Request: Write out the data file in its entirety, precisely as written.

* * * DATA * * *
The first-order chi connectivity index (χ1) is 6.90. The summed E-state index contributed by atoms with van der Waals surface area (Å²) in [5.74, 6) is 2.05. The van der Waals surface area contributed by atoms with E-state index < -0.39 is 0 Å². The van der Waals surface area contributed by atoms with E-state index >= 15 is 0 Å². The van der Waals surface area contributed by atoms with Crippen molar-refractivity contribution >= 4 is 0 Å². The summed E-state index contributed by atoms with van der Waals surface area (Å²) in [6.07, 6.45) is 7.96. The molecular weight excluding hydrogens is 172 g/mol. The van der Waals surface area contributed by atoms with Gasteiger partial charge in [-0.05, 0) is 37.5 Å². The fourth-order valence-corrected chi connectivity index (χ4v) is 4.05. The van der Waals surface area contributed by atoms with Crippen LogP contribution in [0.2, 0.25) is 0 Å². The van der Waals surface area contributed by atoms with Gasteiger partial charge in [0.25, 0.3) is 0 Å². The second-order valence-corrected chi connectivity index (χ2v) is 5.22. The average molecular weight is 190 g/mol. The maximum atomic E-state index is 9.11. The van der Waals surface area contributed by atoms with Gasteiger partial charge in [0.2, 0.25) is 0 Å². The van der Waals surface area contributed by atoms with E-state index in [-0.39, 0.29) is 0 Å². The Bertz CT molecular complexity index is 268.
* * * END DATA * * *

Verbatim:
The first-order chi connectivity index (χ1) is 6.90. The summed E-state index contributed by atoms with van der Waals surface area (Å²) in [5.74, 6) is 2.05. The van der Waals surface area contributed by atoms with E-state index < -0.39 is 0 Å². The van der Waals surface area contributed by atoms with E-state index >= 15 is 0 Å². The van der Waals surface area contributed by atoms with Crippen molar-refractivity contribution >= 4 is 0 Å². The summed E-state index contributed by atoms with van der Waals surface area (Å²) in [6.07, 6.45) is 7.96. The molecular weight excluding hydrogens is 172 g/mol. The van der Waals surface area contributed by atoms with Gasteiger partial charge in [-0.05, 0) is 37.5 Å². The fourth-order valence-corrected chi connectivity index (χ4v) is 4.05. The van der Waals surface area contributed by atoms with Crippen LogP contribution in [0.2, 0.25) is 0 Å². The van der Waals surface area contributed by atoms with Gasteiger partial charge in [0.25, 0.3) is 0 Å². The second-order valence-corrected chi connectivity index (χ2v) is 5.22. The average molecular weight is 190 g/mol. The maximum atomic E-state index is 9.11. The van der Waals surface area contributed by atoms with Gasteiger partial charge in [0.2, 0.25) is 0 Å². The van der Waals surface area contributed by atoms with E-state index in [-0.39, 0.29) is 0 Å². The Bertz CT molecular complexity index is 268.